# Moduli Space of Abelian Varieties with a N-torsion point

Does there exists (as scheme, or as some sort of stack) the moduli space of principally polarized Abelian Varieties together with a point of order $N$, for $N>1$ an integer?

In the case of dimension 1, it is the well known modular curve $X_1(N)$; but for abelian varieties I have seen essentially only the corresponding to the full modular curve $X(N)$ in dimension 1. Are there some obstructions (bad behaved schemes, bad compactifications, or any other reasons) for considering these moduli spaces?

• Note that this always fails to be a scheme because some points have extra automorphisms: take an abelian variety one dimension less with a point of order $N$ with a curve with extra automorphisms. – Will Sawin Jun 28 '12 at 2:34

No, there are no problems. The stack of principally polarized abelian varieties $\mathcal A_g$ has a universal family $\mathcal X_g \to \mathcal A_g$, which is a relative group scheme. As such, it has an endomorphism $\mathcal X_g \to \mathcal X_g$ representing multiplication by $N$, which is finite and flat. Its kernel is the stack you want; the map to $\mathcal A_g$ is finite and flat. In characteristic prime to $N$, it is also étale.
 I was too hasty. As Kevin points out, one should take points of order $N$ in the kernel. This is an open and closed substack when $N$ is invertible. Over $\mathbb Z$, the kernel will have several irreducible components that will meet over primes dividing $N$, and it is not so clear to me how to distinguish them. For example, suppose that $N = p$, where $p$ is a prime; then all the components of the kernel will intersect over the locus of abelian varieties with $p$-rank $0$. It is not clear to me how to give a modular interpretation of the closure of the locus of points of order $N$ over $\mathbb Z[1/N]$.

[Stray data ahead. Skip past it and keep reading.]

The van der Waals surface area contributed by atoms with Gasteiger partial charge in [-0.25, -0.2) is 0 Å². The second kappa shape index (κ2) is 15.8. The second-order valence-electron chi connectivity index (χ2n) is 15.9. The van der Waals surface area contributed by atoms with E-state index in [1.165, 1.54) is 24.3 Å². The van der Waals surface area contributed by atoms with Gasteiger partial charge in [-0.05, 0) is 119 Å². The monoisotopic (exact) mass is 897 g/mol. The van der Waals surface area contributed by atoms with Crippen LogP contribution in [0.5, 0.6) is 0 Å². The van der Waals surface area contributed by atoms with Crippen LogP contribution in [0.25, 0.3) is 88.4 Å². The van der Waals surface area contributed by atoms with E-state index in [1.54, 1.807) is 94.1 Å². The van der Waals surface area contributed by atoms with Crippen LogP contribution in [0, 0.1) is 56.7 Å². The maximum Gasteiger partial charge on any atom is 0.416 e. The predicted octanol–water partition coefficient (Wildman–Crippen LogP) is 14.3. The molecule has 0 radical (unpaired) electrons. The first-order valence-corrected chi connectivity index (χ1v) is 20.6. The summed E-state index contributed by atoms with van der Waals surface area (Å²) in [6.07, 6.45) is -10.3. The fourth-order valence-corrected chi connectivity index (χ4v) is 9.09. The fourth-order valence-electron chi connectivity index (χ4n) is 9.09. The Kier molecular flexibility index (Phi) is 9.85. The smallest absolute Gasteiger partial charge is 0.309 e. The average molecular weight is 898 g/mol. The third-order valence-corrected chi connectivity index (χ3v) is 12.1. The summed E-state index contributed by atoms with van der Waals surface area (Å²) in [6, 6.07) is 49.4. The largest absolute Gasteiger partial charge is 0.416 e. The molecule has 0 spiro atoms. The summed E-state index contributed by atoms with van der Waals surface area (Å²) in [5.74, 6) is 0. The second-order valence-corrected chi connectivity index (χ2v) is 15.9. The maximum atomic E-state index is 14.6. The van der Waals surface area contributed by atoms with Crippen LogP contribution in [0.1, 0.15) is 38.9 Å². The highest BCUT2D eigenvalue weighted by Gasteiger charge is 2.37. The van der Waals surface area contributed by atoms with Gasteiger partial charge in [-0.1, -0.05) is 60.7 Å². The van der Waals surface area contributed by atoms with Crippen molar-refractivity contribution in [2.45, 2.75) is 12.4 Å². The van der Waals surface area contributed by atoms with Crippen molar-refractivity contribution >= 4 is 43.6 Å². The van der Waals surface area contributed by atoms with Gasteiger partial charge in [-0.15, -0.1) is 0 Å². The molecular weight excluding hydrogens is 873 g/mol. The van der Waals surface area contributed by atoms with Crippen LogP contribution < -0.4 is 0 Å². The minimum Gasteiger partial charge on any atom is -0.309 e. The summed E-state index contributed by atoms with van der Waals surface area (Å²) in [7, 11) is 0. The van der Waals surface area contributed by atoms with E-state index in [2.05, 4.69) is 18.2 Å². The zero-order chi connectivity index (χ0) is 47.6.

• As I remember, the question of defining "points of exact order $N$" is addressed when $g=1$ by Katz and Mazur, "Arithmetic moduli of elliptic curves". If $g>1$, I don't know if there is any reasonable answer. The nice thing when $g=1$ is that you can view sections as relative divisors. – Laurent Moret-Bailly Jun 28 '12 at 20:11
To supplement Angelo's answer, you should be able construct it as analytic space by taking the quotient of the Siegel upper half plane $H_g$ by the subgroup of matrices $M\in Sp_{2g}(\mathbb{Z})$ with first column congruent to $e_1=(1,0,\ldots 0)^T\mod N$. Given $\Omega\in H_g$, its image corresponds to the abelian variety with $N$-torsion point $(\mathbb{C}^g/\mathbb{Z}^g+\Omega\mathbb{Z}^g, \frac{1}{N}e_1)$.